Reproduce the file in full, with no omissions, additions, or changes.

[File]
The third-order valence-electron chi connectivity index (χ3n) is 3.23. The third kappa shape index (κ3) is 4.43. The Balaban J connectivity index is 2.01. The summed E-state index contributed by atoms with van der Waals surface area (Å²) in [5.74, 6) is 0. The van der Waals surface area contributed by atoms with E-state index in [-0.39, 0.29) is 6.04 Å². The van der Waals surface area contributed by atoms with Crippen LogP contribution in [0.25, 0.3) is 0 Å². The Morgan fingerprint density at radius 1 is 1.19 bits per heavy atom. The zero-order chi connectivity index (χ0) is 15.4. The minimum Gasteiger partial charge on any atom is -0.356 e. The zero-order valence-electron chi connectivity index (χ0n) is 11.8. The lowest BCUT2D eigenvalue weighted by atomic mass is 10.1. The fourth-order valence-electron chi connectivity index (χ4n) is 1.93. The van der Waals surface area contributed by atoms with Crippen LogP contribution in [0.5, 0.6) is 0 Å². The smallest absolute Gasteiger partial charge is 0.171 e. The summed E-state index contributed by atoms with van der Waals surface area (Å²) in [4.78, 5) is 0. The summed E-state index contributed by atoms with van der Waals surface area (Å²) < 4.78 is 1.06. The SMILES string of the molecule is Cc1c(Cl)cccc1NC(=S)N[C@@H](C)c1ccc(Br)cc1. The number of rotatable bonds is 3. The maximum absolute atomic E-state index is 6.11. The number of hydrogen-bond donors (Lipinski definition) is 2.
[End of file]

The third-order valence-electron chi connectivity index (χ3n) is 3.23. The third kappa shape index (κ3) is 4.43. The Balaban J connectivity index is 2.01. The summed E-state index contributed by atoms with van der Waals surface area (Å²) in [5.74, 6) is 0. The van der Waals surface area contributed by atoms with E-state index in [-0.39, 0.29) is 6.04 Å². The van der Waals surface area contributed by atoms with Crippen LogP contribution in [0.25, 0.3) is 0 Å². The Morgan fingerprint density at radius 1 is 1.19 bits per heavy atom. The zero-order chi connectivity index (χ0) is 15.4. The minimum Gasteiger partial charge on any atom is -0.356 e. The zero-order valence-electron chi connectivity index (χ0n) is 11.8. The lowest BCUT2D eigenvalue weighted by atomic mass is 10.1. The fourth-order valence-electron chi connectivity index (χ4n) is 1.93. The van der Waals surface area contributed by atoms with Crippen LogP contribution in [0.5, 0.6) is 0 Å². The smallest absolute Gasteiger partial charge is 0.171 e. The summed E-state index contributed by atoms with van der Waals surface area (Å²) in [4.78, 5) is 0. The summed E-state index contributed by atoms with van der Waals surface area (Å²) < 4.78 is 1.06. The SMILES string of the molecule is Cc1c(Cl)cccc1NC(=S)N[C@@H](C)c1ccc(Br)cc1. The number of rotatable bonds is 3. The maximum absolute atomic E-state index is 6.11. The number of hydrogen-bond donors (Lipinski definition) is 2.